In Ontario, once a case is certified as a class action, all members of the class who have not previously settled their claim will automatically be included in the class action. Following certification notice will be sent out to members of the class. This allows class members the opportunity to opt-out of the class action if they choose to do so.

Should you wish to participate in the Baycol Class Action, you need to make sure that we have a current mailing address for you. In this way we can keep you informed of important developments in the case. It would also be helpful if you could provide us with information about your health. If you have not already done so please complete and submit the online Medical Questionnaire so that we can learn about your case. Note that you are under no obligation to complete the questionnaire. However, by filling it out and sending it to us, it will help us evaluate your case, and better understand how Baycol may have affected you and other Canadians.

What does Certification mean?

Before an action can proceed as a class action, it is necessary to first get the court to approve the case as a class action. At the certification hearing the court does not decide the merits of the case, but merely, examines whether the case is appropriate for treatment as a class action. The court looks at whether the case raises common issues, and at whether there are alternative means for handling the plaintiff's claim. If the court decides that a class action is the “preferable procedure” for dealing with the plaintiff’s claim, then the lawsuit is certified as a class action, and it is allowed to go forward. If not, then the plaintiff will only be allowed to bring his or her claim as a separate, individual lawsuit.

What does opting-out mean?

A class member can choose not to participate in a class action by opting out. If a person opts-out, he will not be bound by any settlement or judgment in the class action. However, if they case is successful, he will also not be entitled to any payment from a settlement or judgment that is reached. A person who opts-out would, however, be entitled to bring an individual action or otherwise try to reach their own settlement with the defendant(s).

How is a judgment distributed?

Assuming the representative plaintiffs were successful at the common trial, there should be an award to be distributed to all of the class members who enrolled and did not opt-out, whether or not they actually participated in the common trial. Money can be distributed to class members in a number of ways. It may be that a class member can simply submit a claim form to the plaintiff's lawyers, in order to be re-imbursed. It may be that certain class members will need to go to a lawyer's office to give sworn evidence, or attend a mediation or arbitration, or even a mini-trial, before getting re-imbursed. In the end, how the money will be distributed, will depend on the type of case that was brought, and the number of people who are entitled to compensation.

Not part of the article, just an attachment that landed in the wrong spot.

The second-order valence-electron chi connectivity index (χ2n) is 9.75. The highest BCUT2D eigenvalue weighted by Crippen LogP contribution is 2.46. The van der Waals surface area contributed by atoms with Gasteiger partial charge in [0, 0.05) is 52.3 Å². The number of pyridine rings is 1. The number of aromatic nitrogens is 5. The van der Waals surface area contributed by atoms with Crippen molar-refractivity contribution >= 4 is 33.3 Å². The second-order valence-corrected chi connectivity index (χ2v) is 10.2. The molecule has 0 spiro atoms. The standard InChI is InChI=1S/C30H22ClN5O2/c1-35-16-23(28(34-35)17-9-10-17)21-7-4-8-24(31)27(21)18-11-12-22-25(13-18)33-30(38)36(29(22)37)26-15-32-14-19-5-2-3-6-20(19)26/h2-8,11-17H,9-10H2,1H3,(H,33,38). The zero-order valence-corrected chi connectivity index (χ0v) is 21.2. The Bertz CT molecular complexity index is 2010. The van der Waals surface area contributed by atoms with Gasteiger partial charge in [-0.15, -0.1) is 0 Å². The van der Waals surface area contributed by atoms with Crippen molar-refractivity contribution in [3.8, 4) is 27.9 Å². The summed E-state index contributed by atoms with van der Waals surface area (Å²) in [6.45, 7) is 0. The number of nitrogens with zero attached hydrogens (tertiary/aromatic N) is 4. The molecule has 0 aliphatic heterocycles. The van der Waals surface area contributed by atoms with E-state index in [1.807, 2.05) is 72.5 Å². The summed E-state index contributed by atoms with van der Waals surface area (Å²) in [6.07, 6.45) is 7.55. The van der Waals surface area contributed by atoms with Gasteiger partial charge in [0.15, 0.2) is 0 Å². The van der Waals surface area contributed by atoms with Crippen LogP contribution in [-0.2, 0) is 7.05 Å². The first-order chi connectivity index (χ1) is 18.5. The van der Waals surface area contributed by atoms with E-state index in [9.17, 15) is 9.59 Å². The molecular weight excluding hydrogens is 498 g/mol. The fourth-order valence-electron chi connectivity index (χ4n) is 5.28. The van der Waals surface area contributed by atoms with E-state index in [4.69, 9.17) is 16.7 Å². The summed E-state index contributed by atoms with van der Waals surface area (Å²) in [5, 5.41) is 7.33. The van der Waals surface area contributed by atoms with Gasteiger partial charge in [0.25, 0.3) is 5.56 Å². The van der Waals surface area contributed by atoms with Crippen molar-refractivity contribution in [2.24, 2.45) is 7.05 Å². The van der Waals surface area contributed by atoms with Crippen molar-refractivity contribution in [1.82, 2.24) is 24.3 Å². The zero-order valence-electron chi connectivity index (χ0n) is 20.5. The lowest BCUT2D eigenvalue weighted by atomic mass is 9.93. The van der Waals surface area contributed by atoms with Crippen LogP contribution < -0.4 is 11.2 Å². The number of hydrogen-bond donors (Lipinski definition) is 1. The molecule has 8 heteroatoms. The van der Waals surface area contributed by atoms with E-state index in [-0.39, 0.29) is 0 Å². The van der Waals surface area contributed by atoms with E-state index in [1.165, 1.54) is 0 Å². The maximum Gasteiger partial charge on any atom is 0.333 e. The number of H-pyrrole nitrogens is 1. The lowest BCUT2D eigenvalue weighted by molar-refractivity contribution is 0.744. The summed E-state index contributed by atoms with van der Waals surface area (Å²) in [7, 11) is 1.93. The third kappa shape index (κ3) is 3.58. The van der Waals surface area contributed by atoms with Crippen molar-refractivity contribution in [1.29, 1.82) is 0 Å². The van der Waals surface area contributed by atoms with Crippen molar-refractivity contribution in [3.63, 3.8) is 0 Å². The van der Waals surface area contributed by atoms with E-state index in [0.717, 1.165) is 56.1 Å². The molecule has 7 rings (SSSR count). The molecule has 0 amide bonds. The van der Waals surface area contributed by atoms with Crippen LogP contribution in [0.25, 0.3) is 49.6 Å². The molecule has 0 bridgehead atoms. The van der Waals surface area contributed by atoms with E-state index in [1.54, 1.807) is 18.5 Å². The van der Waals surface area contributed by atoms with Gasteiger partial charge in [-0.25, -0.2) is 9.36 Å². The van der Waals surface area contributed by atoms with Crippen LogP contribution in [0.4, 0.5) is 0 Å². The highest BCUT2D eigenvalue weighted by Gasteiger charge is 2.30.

How long does it take to resolve a Class Action?

The short answer is, it depends. In Ontario, some class actions have gone from start to finish in under 6 months. Many class actions also settle, usually before the case proceeds to trial. In other cases however, defendants have fought long and hard to avoid liability. There are many cases which have gone on for years and years, and still have not been resolved. It is hard to predict how long a particular case will last, particularly in the face of a determined opponent. The battle for justice however, is never easy. One must be patient, and determined, in order to succeed.

Why Choose Rochon Genova?

Rochon Genova is a litigation law firm with extensive experience in class action lawsuits against pharmaceutical companies, large corporations and government. Our current class actions include defective drugs such as diet drugs and heartburn drugs, tobacco, Ford/Firestone, institutional abuse, shareholder disputes, price-fixing and vanishing insurance premiums. A list of our achievements is on our web site at www.rochongenova.com. We always continue to investigate potential new class actions.

Rochon Genova is affiliated with the pre-eminent American class action firm Lieff, Cabraser, Heimann & Bernstein, LLP. Our two firms share information, experience and expertise to work toward success on every file.

For more information on the Baycol Class Action please refer to the Notices page or contact Rochon Genova at 1-866-881-2292.